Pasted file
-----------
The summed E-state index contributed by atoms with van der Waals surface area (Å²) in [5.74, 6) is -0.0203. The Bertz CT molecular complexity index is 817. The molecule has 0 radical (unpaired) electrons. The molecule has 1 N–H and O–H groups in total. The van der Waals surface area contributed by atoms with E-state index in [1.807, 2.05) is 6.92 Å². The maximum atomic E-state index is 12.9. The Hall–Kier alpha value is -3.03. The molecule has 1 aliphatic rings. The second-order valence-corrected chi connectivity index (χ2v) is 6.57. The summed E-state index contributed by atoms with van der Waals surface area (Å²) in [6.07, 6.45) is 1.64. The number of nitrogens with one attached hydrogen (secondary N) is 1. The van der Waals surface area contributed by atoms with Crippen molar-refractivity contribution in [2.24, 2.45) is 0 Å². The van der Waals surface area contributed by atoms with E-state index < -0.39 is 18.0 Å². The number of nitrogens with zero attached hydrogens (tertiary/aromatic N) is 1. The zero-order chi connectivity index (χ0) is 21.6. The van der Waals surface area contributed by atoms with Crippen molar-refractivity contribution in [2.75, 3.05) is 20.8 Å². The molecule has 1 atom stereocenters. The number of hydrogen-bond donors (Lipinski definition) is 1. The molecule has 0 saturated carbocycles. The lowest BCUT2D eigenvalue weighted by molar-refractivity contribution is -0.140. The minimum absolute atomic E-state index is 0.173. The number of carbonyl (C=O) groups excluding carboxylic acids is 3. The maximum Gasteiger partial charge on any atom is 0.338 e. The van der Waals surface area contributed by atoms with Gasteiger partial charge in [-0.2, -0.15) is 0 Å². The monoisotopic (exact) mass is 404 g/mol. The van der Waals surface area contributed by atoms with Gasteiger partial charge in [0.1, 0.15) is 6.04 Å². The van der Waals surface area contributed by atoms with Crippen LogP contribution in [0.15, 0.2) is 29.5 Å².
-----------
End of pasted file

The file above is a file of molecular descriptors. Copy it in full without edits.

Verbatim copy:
The summed E-state index contributed by atoms with van der Waals surface area (Å²) in [5.74, 6) is -0.0203. The Bertz CT molecular complexity index is 817. The molecule has 0 radical (unpaired) electrons. The molecule has 1 N–H and O–H groups in total. The van der Waals surface area contributed by atoms with E-state index in [1.807, 2.05) is 6.92 Å². The maximum atomic E-state index is 12.9. The Hall–Kier alpha value is -3.03. The molecule has 1 aliphatic rings. The second-order valence-corrected chi connectivity index (χ2v) is 6.57. The summed E-state index contributed by atoms with van der Waals surface area (Å²) in [6.07, 6.45) is 1.64. The number of nitrogens with one attached hydrogen (secondary N) is 1. The van der Waals surface area contributed by atoms with Crippen molar-refractivity contribution in [2.24, 2.45) is 0 Å². The van der Waals surface area contributed by atoms with E-state index < -0.39 is 18.0 Å². The number of nitrogens with zero attached hydrogens (tertiary/aromatic N) is 1. The zero-order chi connectivity index (χ0) is 21.6. The van der Waals surface area contributed by atoms with Crippen molar-refractivity contribution in [2.75, 3.05) is 20.8 Å². The molecule has 1 atom stereocenters. The number of hydrogen-bond donors (Lipinski definition) is 1. The molecule has 0 saturated carbocycles. The lowest BCUT2D eigenvalue weighted by molar-refractivity contribution is -0.140. The minimum absolute atomic E-state index is 0.173. The number of carbonyl (C=O) groups excluding carboxylic acids is 3. The maximum Gasteiger partial charge on any atom is 0.338 e. The van der Waals surface area contributed by atoms with Gasteiger partial charge in [-0.2, -0.15) is 0 Å². The monoisotopic (exact) mass is 404 g/mol. The van der Waals surface area contributed by atoms with Gasteiger partial charge in [0.1, 0.15) is 6.04 Å². The van der Waals surface area contributed by atoms with Crippen LogP contribution in [0.15, 0.2) is 29.5 Å².